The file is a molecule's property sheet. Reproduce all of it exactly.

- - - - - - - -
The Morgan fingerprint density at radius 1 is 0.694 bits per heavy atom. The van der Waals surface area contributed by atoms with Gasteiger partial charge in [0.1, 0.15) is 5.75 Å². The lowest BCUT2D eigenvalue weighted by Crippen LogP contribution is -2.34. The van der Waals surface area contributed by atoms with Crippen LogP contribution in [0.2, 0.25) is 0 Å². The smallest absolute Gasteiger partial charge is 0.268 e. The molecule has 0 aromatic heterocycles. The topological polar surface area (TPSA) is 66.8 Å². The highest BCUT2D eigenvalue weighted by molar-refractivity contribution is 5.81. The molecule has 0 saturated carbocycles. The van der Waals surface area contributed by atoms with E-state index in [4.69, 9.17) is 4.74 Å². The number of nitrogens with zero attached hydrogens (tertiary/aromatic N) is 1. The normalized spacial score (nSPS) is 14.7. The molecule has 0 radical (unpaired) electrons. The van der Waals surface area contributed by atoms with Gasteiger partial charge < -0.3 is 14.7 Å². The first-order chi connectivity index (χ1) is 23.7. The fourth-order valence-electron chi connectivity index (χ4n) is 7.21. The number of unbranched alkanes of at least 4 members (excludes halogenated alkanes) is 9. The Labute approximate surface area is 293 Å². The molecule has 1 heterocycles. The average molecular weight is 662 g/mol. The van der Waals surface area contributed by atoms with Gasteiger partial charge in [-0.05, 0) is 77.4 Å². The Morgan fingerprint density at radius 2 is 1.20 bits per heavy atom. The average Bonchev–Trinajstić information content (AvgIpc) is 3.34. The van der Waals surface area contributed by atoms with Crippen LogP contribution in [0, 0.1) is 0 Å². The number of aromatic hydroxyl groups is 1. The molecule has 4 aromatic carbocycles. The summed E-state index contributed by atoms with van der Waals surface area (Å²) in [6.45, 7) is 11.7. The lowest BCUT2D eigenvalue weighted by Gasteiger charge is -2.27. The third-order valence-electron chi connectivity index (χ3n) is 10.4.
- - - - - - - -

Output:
The Morgan fingerprint density at radius 1 is 0.694 bits per heavy atom. The van der Waals surface area contributed by atoms with Gasteiger partial charge in [0.1, 0.15) is 5.75 Å². The lowest BCUT2D eigenvalue weighted by Crippen LogP contribution is -2.34. The van der Waals surface area contributed by atoms with Crippen LogP contribution in [0.2, 0.25) is 0 Å². The smallest absolute Gasteiger partial charge is 0.268 e. The molecule has 0 aromatic heterocycles. The topological polar surface area (TPSA) is 66.8 Å². The highest BCUT2D eigenvalue weighted by molar-refractivity contribution is 5.81. The molecule has 0 saturated carbocycles. The van der Waals surface area contributed by atoms with E-state index in [4.69, 9.17) is 4.74 Å². The number of nitrogens with zero attached hydrogens (tertiary/aromatic N) is 1. The normalized spacial score (nSPS) is 14.7. The molecule has 0 radical (unpaired) electrons. The van der Waals surface area contributed by atoms with Gasteiger partial charge < -0.3 is 14.7 Å². The first-order chi connectivity index (χ1) is 23.7. The fourth-order valence-electron chi connectivity index (χ4n) is 7.21. The number of unbranched alkanes of at least 4 members (excludes halogenated alkanes) is 9. The Labute approximate surface area is 293 Å². The molecule has 1 heterocycles. The average molecular weight is 662 g/mol. The van der Waals surface area contributed by atoms with Gasteiger partial charge in [-0.05, 0) is 77.4 Å². The Morgan fingerprint density at radius 2 is 1.20 bits per heavy atom. The average Bonchev–Trinajstić information content (AvgIpc) is 3.34. The van der Waals surface area contributed by atoms with Crippen LogP contribution in [0, 0.1) is 0 Å². The number of aromatic hydroxyl groups is 1. The molecule has 4 aromatic carbocycles. The summed E-state index contributed by atoms with van der Waals surface area (Å²) in [6.45, 7) is 11.7. The lowest BCUT2D eigenvalue weighted by Gasteiger charge is -2.27. The third-order valence-electron chi connectivity index (χ3n) is 10.4.